Trelleborg in Winter 2013 – small river to the left. The for tree may be seen in the back © Medievalhistories /CC

Between 2007 – 10 a specific set of questions were raised and a number of archaeological explorations were undertaken in order to answer these. The overall question was whether it had been possible to sail up to the fortresses and to what extent this had played a part in their location.

Recently the finds from this campaign were published in a report. The overall conclusion was that yes, the fortresses had been built in close connection with central transport routes running through the landscape and that they especially had access to the central water ways of that time. Whether located on the open coast as Aggersborg or on rivers like Fyrkat and Trelleborg, it was definitely possible to sail up through the waterlogged foreland and marshy wetland. However, only at one of the fortresses (Trelleborg) has it been possible to find remains of actual handling of Viking ships. The investigation concludes by pointing to the fact that actual shipyards might have been located even further inland, where sourcing of tree was simply easier.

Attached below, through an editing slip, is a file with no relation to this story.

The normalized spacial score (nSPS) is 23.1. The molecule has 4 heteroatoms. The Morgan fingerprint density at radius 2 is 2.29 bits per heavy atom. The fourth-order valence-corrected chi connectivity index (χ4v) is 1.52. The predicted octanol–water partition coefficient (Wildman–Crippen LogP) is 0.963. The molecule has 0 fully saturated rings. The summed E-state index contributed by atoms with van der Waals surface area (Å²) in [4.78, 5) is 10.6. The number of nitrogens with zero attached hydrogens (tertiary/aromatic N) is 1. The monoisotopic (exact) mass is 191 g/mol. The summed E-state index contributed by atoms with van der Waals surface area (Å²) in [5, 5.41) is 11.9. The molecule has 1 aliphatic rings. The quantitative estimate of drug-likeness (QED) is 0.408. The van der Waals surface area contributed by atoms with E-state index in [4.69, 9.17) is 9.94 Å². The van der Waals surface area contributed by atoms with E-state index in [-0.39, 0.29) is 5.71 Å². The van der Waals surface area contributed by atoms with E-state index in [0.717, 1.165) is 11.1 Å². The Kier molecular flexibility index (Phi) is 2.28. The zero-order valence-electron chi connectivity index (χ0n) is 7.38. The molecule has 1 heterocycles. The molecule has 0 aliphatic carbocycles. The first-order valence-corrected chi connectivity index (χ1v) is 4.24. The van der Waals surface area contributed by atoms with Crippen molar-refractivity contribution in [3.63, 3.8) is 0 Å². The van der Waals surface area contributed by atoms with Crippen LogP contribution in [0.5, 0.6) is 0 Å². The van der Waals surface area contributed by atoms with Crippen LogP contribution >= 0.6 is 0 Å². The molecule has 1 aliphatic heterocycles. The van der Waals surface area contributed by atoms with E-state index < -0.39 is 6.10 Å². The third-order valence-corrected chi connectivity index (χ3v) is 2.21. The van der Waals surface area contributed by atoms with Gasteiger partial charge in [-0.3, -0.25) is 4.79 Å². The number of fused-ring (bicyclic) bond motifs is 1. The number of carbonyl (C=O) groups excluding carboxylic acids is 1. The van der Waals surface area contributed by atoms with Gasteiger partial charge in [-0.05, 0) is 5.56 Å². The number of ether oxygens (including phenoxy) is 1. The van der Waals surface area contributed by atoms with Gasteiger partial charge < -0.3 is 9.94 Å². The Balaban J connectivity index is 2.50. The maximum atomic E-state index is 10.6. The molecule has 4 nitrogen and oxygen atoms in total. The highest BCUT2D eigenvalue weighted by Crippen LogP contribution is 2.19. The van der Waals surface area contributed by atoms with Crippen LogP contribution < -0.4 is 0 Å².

The results of the excavations and explorations from 2017 – 2010 were recently published. Although in Danish, there is a very extensive English summary and anyone especially interested in the warfare of the Vikings should try and lay their hands on it.

Kongens Borge - CoverKongens Borge [The Fortresses of the King]
Rapport over undersøgelserne 2007-2010
By Andres Siegfried Dobat (ed)
Århus University Press 2013
ISBN 978 87 888415 76 6


New Viking Ring Fortress Discovered

Viking Age Base-Camps along the Dutch Coast

Viking-Age Aggersborg


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The Age of the Vikings Fri, 03 Oct 2014 10:30:18 +0000 There is a sympathetic subtext running between the covers of this new book about the Vikings: please stop spreading so much nonsense in TV-series…